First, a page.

September 4, 2012 By Brian Heaton
Massachusetts is now using real-time address verification technology to more accurately confirm the residences of those using its online health insurance exchange.
When a customer logs on to the Massachusetts Health Insurance Connector Authority (Health Connector) to shop for an insurance policy, the user’s residency status is verified by identity management solutions provided by LexisNexis. Previously the state relied on its own manual process and the due diligence of insurance carriers to make sure people were actually living in Massachusetts.
Massachusetts was one of the first states to debut an online health insurance exchange. The state’s new residency check system may be an answer to other states thinking about the same verification issues.
State law requires most Massachusetts residents 18 years or older to purchase health insurance. Those individuals and families applying for Commonwealth Choice — an unsubsidized, non-group Health Connector program for individuals and families — are required to live in the state.
Online since May 1, the new verification process uses LexisNexis’ data analytics and linking technology, which according to the company, intelligently analyzes billions of records to quickly identify and connect relevant information. When someone registers and accesses the Massachusetts Health Connector, the system instantaneously accesses LexisNexis’ data.
A computer algorithm then searches the data and verifies that the residency information is correct. If a person’s residency can’t be established, he or she can still continue shopping, but must submit to Massachusetts proof of residency documentation in the form of a utility bill or mortgage statement in order to be enrolled in the insurance program selected.
“We feel it has been a very successful implementation,” said Scott Devonshire, CIO of the Massachusetts Health Connector. “The key for us is [the verification process is] not a gate.”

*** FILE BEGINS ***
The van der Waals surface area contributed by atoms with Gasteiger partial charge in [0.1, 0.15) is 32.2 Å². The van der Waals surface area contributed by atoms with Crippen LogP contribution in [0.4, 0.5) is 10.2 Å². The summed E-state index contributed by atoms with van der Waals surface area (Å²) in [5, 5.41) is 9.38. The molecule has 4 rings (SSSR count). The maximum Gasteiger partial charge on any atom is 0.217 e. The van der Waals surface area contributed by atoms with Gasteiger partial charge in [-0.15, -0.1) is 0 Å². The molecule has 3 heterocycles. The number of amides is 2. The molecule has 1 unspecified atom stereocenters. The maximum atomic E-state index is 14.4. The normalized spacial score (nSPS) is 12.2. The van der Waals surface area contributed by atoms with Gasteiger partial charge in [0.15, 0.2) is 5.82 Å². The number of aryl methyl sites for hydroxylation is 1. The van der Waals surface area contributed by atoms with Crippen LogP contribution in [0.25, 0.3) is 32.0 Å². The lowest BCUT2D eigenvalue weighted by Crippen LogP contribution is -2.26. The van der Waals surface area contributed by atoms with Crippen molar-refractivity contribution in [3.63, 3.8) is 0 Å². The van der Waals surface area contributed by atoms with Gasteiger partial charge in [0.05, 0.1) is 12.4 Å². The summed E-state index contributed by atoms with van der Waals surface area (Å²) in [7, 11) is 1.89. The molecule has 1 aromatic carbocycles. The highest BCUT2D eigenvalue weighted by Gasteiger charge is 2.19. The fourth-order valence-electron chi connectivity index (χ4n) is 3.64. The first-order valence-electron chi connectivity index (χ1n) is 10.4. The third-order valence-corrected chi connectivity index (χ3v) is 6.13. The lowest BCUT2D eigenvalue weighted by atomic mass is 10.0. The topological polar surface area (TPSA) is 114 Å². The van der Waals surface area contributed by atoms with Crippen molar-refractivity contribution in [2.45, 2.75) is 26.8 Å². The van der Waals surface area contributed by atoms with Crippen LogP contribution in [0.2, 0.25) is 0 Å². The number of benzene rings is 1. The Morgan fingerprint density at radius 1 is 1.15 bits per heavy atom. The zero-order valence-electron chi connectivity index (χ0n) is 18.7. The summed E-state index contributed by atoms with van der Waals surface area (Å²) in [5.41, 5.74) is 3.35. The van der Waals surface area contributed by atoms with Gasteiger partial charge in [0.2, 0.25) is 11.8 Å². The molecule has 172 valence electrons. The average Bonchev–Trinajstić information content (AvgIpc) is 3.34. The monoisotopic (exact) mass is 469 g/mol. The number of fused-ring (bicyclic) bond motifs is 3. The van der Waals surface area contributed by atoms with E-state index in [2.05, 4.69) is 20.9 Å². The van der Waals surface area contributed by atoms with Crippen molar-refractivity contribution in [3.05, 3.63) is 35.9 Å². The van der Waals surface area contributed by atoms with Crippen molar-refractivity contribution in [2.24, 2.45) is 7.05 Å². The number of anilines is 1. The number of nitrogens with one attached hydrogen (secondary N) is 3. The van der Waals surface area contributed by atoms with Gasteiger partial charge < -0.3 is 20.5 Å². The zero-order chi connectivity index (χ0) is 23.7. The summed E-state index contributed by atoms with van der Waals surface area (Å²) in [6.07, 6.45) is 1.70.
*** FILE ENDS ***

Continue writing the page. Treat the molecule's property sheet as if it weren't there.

“It has not bogged down the shopping experience at all,” Devonshire said. “We haven’t had any negative feedback per se from users of the site.”
Clint Fuhrman, director of Government Health Care Programs for LexisNexis, explained that the company’s technology is able to compile broad data about someone’s identity over the course of time.
“We’re not going out to a bunch of federated databases and pulling this from 30 different places,” Fuhrman said. “We have all the information in one database that we maintain, that’s constantly being updated and the linking is looking for changes in identity. So we essentially know that person before that call is made, and when it is, it’s a sub-second turnaround.”
LexisNexis wasn’t the only vendor Massachusetts considered. Devonshire said the state looked at several companies and the decision came down to two main factors: the ability to differentiate whether the address provided by a customer was residential or business, and to determine with a degree of certainty that the individual identifying himself at a particular address actually resided there.
Prepared for Change
Massachusetts’ initial contract with LexisNexis runs through Dec. 31, 2013, with three one-year options available after that. Massachusetts pays LexisNexis 21 cents per transaction for each individual who is run through the residency verification process.
How the implementation of the Affordable Care Act may change that process is still up in the air. States are waiting on regulations from the federal government. The law requires the establishment of online health insurance exchanges by Jan. 1, 2014.
Devonshire was confident that the LexisNexis technology would meet whatever federal requirements would be issued in regard to residency and address validation. He doesn’t see any gaps in functionality on the horizon. But Massachusetts is keeping its options open.
For now, Devonshire believes there’s always room for the state to try and improve and narrow false positives when it comes to residency validation. But given the transient nature of people, there’s always going to be some folks Massachusetts can’t validate.
“That’s really what it’s about for us — the validation of the residency,” Devonshire said. “We’re not trying to set a trap for anybody, but we want to make sure people are who they say they are and they live where they say they live.”
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